Dictionaries are awesome. Really, they are. Anytime someone gifts me with a thesaurus or book of word origins, I think to myself, you get me. You really get me.
Now, anarcho-primitivism and antiphon aren’t common words. Nonetheless, I happen to know both of these words. But then I happen to know lots of words. Some of the words I know may not be in your vocabulary. At the same time, some of the words you know are definitely not in my vocabulary. And I’m okay with that.
See, if I wanted to stay exactly as smart (or as stupid) as I am right now, I’d surround myself with people, books, and ideas that can teach me nothing and that don’t challenge me in any way. But, thing is, I’m going for smarter. Less stupid.
Now at times I use words like anarcho-primitivism and antiphon in my fiction, and some readers may not know what these words mean. Some have suggested that I define any and all words that readers may not know.
Let’s try it out. Here’s a brief excerpt from my novel:
“Perhaps there is meaning in all things. Maybe schizophrenia made Ted Kaczynski a sociopath. Maybe sociopathology made him an anarcho-primitivist. Maybe anarcho-primitivism made him a killer.”
Several people have asked me to define sociopath(ology) and anarcho-primitivism. Some suggested that I also define schizophrenia. (And who in the world is Ted Kaczynski, some have asked.) When I respond by saying that dictionaries are awesome, I am often met with great resistance. It turns out that not everyone loves dictionaries the way I do.
So let’s add in some definitions. Edited, the excerpt might look something like this:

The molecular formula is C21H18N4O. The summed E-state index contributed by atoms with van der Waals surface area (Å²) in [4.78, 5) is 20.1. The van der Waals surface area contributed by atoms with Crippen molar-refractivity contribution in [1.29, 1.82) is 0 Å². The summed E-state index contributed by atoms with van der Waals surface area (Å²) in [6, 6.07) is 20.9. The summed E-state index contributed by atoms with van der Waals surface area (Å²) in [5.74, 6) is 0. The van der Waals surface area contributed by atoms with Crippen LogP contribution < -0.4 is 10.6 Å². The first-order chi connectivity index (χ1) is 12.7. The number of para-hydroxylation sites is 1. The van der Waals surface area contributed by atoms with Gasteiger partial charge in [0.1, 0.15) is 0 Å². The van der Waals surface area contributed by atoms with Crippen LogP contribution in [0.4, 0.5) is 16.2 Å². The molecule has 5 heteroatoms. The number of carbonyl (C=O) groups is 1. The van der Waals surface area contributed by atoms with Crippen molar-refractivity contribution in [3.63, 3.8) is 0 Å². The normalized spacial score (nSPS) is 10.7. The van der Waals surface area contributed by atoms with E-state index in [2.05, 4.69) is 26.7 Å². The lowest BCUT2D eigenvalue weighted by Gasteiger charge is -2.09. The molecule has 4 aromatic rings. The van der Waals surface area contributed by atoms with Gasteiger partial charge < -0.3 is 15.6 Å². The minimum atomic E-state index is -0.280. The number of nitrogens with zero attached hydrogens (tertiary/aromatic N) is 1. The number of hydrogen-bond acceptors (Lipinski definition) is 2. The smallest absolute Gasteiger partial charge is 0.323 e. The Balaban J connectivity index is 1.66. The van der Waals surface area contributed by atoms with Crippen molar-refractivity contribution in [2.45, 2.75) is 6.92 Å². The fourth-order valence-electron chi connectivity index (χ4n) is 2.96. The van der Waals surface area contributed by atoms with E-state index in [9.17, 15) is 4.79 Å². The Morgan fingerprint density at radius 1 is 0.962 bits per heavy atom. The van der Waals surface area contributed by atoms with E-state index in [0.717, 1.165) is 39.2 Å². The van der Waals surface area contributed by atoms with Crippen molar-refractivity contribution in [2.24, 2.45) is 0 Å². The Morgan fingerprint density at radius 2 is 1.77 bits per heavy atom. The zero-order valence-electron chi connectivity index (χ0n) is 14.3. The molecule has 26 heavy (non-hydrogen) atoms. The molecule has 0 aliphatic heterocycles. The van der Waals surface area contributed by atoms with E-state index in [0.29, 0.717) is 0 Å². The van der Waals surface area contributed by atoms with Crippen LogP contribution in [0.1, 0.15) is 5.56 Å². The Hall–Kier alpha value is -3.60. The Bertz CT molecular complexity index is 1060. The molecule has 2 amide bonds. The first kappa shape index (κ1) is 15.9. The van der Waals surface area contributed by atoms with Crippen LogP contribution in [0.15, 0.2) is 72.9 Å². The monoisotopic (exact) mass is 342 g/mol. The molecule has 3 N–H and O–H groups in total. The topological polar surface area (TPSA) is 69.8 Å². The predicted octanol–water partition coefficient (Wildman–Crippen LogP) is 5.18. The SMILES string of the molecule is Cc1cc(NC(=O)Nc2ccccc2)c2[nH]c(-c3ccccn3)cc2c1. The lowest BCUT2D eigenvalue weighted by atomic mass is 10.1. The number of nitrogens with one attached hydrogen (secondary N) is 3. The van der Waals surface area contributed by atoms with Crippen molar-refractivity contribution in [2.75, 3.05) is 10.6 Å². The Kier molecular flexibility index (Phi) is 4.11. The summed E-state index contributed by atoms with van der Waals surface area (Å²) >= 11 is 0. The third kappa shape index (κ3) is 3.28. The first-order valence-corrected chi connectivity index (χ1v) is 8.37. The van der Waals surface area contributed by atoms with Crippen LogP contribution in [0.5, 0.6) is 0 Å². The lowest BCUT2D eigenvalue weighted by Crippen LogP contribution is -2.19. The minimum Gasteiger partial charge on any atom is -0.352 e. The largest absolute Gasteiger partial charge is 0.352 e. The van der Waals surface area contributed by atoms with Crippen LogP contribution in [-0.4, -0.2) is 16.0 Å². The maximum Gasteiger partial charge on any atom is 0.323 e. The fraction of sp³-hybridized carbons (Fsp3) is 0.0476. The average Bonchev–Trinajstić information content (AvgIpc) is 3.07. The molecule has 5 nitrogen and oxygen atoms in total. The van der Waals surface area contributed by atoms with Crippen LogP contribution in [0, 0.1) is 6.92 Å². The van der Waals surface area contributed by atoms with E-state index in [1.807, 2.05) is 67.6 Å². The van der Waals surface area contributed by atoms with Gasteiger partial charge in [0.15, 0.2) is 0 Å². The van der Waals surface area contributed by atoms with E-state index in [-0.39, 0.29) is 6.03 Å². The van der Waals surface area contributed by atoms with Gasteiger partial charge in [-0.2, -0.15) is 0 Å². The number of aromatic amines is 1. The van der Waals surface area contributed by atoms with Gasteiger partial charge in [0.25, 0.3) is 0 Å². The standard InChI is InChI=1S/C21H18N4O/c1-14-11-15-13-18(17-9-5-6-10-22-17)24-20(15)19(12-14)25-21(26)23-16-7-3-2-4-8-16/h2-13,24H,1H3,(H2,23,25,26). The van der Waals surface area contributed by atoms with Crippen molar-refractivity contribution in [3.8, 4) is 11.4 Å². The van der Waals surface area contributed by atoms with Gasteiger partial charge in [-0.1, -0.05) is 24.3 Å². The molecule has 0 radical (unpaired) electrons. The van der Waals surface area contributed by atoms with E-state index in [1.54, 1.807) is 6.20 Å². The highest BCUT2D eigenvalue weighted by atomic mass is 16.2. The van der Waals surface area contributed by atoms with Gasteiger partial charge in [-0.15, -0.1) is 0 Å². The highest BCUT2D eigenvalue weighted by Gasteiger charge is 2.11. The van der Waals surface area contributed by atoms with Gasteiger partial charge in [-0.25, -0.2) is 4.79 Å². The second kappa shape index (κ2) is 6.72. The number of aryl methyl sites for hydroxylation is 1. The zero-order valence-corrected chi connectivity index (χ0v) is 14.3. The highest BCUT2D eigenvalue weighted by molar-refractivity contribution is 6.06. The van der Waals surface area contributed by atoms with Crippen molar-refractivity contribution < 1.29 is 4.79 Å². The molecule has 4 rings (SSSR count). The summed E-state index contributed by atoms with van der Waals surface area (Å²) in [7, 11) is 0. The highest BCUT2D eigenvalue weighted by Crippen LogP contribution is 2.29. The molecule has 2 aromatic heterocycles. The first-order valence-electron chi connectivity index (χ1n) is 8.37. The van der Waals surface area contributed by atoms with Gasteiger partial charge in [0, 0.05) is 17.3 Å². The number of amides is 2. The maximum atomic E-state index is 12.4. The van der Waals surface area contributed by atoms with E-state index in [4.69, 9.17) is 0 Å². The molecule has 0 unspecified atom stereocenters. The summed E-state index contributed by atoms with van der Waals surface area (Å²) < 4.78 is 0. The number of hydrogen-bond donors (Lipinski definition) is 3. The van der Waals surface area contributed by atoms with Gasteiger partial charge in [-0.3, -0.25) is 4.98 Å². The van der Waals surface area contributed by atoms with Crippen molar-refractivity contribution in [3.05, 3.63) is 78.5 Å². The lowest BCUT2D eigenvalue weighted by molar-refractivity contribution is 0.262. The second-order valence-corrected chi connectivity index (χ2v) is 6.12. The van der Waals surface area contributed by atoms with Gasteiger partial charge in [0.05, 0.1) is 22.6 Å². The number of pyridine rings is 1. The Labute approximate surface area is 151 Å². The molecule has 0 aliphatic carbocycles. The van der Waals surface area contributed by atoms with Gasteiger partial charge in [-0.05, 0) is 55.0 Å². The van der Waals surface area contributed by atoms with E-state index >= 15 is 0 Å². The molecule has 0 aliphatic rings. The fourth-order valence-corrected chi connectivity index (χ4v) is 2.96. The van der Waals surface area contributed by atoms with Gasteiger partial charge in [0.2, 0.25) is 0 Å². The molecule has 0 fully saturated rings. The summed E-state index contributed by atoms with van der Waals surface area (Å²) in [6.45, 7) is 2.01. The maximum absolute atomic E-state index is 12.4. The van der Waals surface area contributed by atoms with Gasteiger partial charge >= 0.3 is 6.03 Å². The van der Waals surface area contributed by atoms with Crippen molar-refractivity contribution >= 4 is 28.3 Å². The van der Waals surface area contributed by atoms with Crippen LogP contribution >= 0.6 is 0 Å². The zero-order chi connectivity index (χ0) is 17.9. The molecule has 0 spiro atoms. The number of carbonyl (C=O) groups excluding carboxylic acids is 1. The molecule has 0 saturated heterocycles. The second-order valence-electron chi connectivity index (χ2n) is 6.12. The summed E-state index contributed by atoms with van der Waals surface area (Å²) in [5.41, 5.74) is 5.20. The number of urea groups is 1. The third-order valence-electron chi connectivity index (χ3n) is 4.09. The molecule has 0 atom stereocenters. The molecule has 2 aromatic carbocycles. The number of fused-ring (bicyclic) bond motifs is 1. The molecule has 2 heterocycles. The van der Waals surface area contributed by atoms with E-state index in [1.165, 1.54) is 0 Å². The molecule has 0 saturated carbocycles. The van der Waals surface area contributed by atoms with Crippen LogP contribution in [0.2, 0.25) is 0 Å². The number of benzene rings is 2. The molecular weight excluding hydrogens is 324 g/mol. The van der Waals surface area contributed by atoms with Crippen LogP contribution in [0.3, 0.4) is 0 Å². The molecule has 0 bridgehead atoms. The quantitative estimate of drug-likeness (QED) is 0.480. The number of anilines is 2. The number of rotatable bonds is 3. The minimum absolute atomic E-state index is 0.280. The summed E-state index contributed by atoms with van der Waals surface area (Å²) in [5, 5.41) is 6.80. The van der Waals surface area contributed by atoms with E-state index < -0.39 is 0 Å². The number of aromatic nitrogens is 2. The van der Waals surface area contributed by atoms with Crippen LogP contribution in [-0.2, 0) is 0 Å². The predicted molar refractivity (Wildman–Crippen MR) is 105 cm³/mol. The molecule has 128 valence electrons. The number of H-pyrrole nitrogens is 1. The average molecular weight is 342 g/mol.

“Perhaps there is meaning in all things. Maybe schizophrenia, a severe mental disorder characterized by emotional blunting, intellectual deterioration, social isolation, disorganized speech and behavior, delusions, and hallucinations, made Ted Kaczynski a sociopath, a person whose behavior is antisocial and who lacks a sense of moral responsibility or social conscience. Maybe sociopathology, the science of the previously mentioned disorder, made him an anarcho-primitivist, which is a person who critiques the origins and progress of civilization. Maybe anarcho-primitivism made him a killer.”
Now let’s assume some readers don’t know what emotional blunting, intellectual deterioration, social isolation, delusions, hallucinations, and antisocial mean. I should probably define these words too, right?
Here’s another excerpt from my novel: “I could almost hear an antiphon, the priest chanting, the parishioners answering, arms outstretched.”
Define “antiphon,” several readers have demanded.
Here’s the rewritten line: “I could almost hear an antiphon — a psalm, hymn, or prayer sung in alternate parts as a prelude or conclusion to some part of a religious service — the priest chanting, the parishioners answering, arms outstretched.”
The rhythm and flow are disrupted. The poetry’s shot. And for what? So I can attempt to meet the needs of the lowest common denominator. Trouble is, the lowest common denominator won’t be satisfied with the above definition of antiphon. What’s a psalm? A prelude? It’s a slippery slope.
Every once in a while you’re going to need to use a dictionary (online or old school) when you read my fiction. You may learn something, which may turn out to be just fine because dictionaries are awesome. And every once in a while (actually, probably quite often) you’ll use a word I don’t know. You’ll get me thinking, teach me something, or show me another way of looking at a situation or topic. And that, too, will be fine, as dictionaries are awesome.
You’ll help make me a little less stupid than I was before. Thank you in advance for that.